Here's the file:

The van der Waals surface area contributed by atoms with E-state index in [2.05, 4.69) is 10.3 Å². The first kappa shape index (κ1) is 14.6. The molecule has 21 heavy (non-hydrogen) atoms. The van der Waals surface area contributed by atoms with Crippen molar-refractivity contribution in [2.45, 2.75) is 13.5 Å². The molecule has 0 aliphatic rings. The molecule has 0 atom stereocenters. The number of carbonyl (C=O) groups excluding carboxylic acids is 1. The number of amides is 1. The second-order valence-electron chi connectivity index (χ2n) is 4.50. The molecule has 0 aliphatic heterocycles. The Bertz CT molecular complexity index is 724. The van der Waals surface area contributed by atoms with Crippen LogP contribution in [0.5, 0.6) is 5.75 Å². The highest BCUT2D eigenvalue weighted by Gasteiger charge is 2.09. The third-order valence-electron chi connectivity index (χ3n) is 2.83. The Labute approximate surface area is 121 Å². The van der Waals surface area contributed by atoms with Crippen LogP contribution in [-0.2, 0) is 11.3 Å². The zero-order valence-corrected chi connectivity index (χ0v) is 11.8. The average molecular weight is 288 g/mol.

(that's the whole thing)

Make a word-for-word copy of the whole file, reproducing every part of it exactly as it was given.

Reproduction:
The van der Waals surface area contributed by atoms with E-state index in [2.05, 4.69) is 10.3 Å². The first kappa shape index (κ1) is 14.6. The molecule has 21 heavy (non-hydrogen) atoms. The van der Waals surface area contributed by atoms with Crippen molar-refractivity contribution in [2.45, 2.75) is 13.5 Å². The molecule has 0 aliphatic rings. The molecule has 0 atom stereocenters. The number of carbonyl (C=O) groups excluding carboxylic acids is 1. The number of amides is 1. The second-order valence-electron chi connectivity index (χ2n) is 4.50. The molecule has 0 aliphatic heterocycles. The Bertz CT molecular complexity index is 724. The van der Waals surface area contributed by atoms with Crippen LogP contribution in [0.5, 0.6) is 5.75 Å². The highest BCUT2D eigenvalue weighted by Gasteiger charge is 2.09. The third-order valence-electron chi connectivity index (χ3n) is 2.83. The Labute approximate surface area is 121 Å². The van der Waals surface area contributed by atoms with Crippen LogP contribution in [-0.2, 0) is 11.3 Å². The zero-order valence-corrected chi connectivity index (χ0v) is 11.8. The average molecular weight is 288 g/mol.